Interest Rates on Federal Student Loans to Be Highest in Decade

Students borrowing for college in 2023-24 can expect a 5.50% federal student loan interest rate. Grad students and parents will face even higher rates.
Eliza Haverstock
By Eliza Haverstock 
Updated
Edited by Karen Gaudette Brewer

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College will cost more for students borrowing during the 2023-24 academic year as federal student loan interest rates climb to heights not seen in a decade or longer.

As of July 1, undergraduates who take out new direct federal student loans will see interest rates rise to 5.50%, the Education Department’s Federal Student Aid office said Tuesday — up from 4.99% in the 2022-23 academic year and 3.73% in 2021-22.

Interest rates on graduate direct loans, available to graduate and professional students, will rise to 7.05% from 6.54% the year prior. PLUS loans, which parents and grad students can use to fill in education funding gaps, will jump to 8.05% from 7.54%. Here are the higher 2023-24 rates for each type of federal student loan, compared with the 2022-23 academic year:

2022-23 interest rate

2023-24 interest rate

Undergraduate direct loans

4.99%.

5.50%.

Graduate direct loans

6.54%.

7.05%.

PLUS loans

7.54%.

8.05%.

Undergraduate direct student loan interest rates haven’t been this high since 2013. Interest rates on direct graduate loans and PLUS loans, introduced with fixed rates in 2006, have never been this high.

Rising rates makes college pricier

Higher interest rates mean paying off loans will cost more. Each year, usually in mid- to late May, the government sets fresh federal student loan interest rates for the academic year ahead by adding the U.S. Treasury’s May 10-year note auction yield with an additional “add-on” percentage, which varies depending on loan type. The final rates apply to new loans doled out starting July 1.

Ultimately, charging more interest will make college more expensive for the millions of college students and their families who take out loans. Today, nearly 44 million people collectively owe roughly $1.6 trillion in outstanding federal student loans — and federal loans account for about 93% of the total student debt burden, according to a NerdWallet analysis of Department of Education and Federal Reserve data.

For example, if you start college this fall and borrow a total of $31,000 in unsubsidized federal direct loans (the maximum loan amount for dependent undergraduates) with a 5.50% interest rate, you’ll wind up paying back almost $50,000 under a standard 10-year repayment plan. If you’d started college in 2020-21 and taken out the same $31,000 federal loan with a record-low 2.75% interest rate, you would’ve had to repay around $39,500 including interest over 10 years.

The higher rates will apply to all students who take out new federal loans for college or graduate school in the 2023-24 academic year. It’s important to note that all federal student loans have fixed interest rates, so they won’t change during the repayment period.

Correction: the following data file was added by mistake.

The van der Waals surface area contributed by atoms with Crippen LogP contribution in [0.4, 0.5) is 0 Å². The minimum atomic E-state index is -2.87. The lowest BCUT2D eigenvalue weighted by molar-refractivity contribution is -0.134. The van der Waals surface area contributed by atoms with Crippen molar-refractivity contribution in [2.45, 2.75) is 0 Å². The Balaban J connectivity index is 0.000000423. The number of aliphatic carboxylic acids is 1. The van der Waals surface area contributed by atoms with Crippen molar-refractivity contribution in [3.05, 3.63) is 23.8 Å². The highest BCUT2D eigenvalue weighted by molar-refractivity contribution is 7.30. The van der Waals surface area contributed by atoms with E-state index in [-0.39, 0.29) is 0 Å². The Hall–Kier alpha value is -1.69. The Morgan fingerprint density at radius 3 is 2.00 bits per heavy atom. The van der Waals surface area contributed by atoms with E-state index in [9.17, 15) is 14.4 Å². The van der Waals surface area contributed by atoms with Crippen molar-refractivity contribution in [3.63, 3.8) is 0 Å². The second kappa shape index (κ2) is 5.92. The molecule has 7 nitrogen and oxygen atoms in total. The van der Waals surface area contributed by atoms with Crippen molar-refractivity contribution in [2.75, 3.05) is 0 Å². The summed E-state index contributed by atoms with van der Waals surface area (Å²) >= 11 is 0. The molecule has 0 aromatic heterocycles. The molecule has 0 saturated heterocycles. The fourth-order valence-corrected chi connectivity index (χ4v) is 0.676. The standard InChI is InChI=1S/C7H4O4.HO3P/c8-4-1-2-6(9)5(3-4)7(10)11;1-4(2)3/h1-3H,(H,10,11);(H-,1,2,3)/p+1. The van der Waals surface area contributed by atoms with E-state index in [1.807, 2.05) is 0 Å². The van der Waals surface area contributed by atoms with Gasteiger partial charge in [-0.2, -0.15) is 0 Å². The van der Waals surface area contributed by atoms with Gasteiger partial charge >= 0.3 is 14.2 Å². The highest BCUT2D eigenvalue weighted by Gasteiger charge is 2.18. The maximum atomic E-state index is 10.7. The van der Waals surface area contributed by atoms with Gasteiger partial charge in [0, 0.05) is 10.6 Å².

Federal vs. private student loan interest rates

In recent years, federal student loans have offered lower interest rates (and fees) than private alternatives, but that may no longer be true for some borrowers. The average private fixed-rate undergrad student loan charges 5.99% to 13.78% in interest, according to a January 2023 NerdWallet analysis. As a result, private loans may start to look more attractive.

However, private student loans have drawbacks. They usually require a student to have a high credit score — or a co-signer with a high credit score — to qualify for the lowest rates. The co-signer, typically a parent, is equally responsible for the loan. Federal student loans don’t allow co-signers, and only federal PLUS loans require a credit check.

Federal loans also offer benefits like payment plans that cap monthly bills at a certain percentage of your income, temporary payment pauses if you lose your job or experience financial hardship, and loan forgiveness programs. Private loans don’t typically offer these protections.

Though federal interest rates still have room to climb, they could soon hit a ceiling. Under the Higher Education Act, rates may not exceed 8.25% for undergrad loans, 9.5% for grad loans and 10.5% for PLUS loans. Private student loan lenders have much higher maximum interest rates.

Submit the FAFSA to minimize borrowing

Minimize your total college debt — and the amount of interest you’ll pay over time — by maximizing funding sources you won’t have to repay, like scholarships, grants, work-study and other financial aid options.

You’ll need to submit the Free Application for Federal Student Aid, or FAFSA, to qualify for most federal, state and school grants. That includes the federal need-based Pell Grant, which, starting in 2023-24, can give students up to $7,395 per year in free money to pay for college. Scholarships also often require applicants to submit the FAFSA, including some offered by private organizations.

The FAFSA is open until June 30, 2024, for the 2023-24 school year, but don’t delay. Fill it out as soon as possible to increase your chances of getting more money. Some types of aid draw from limited pools and can run out.

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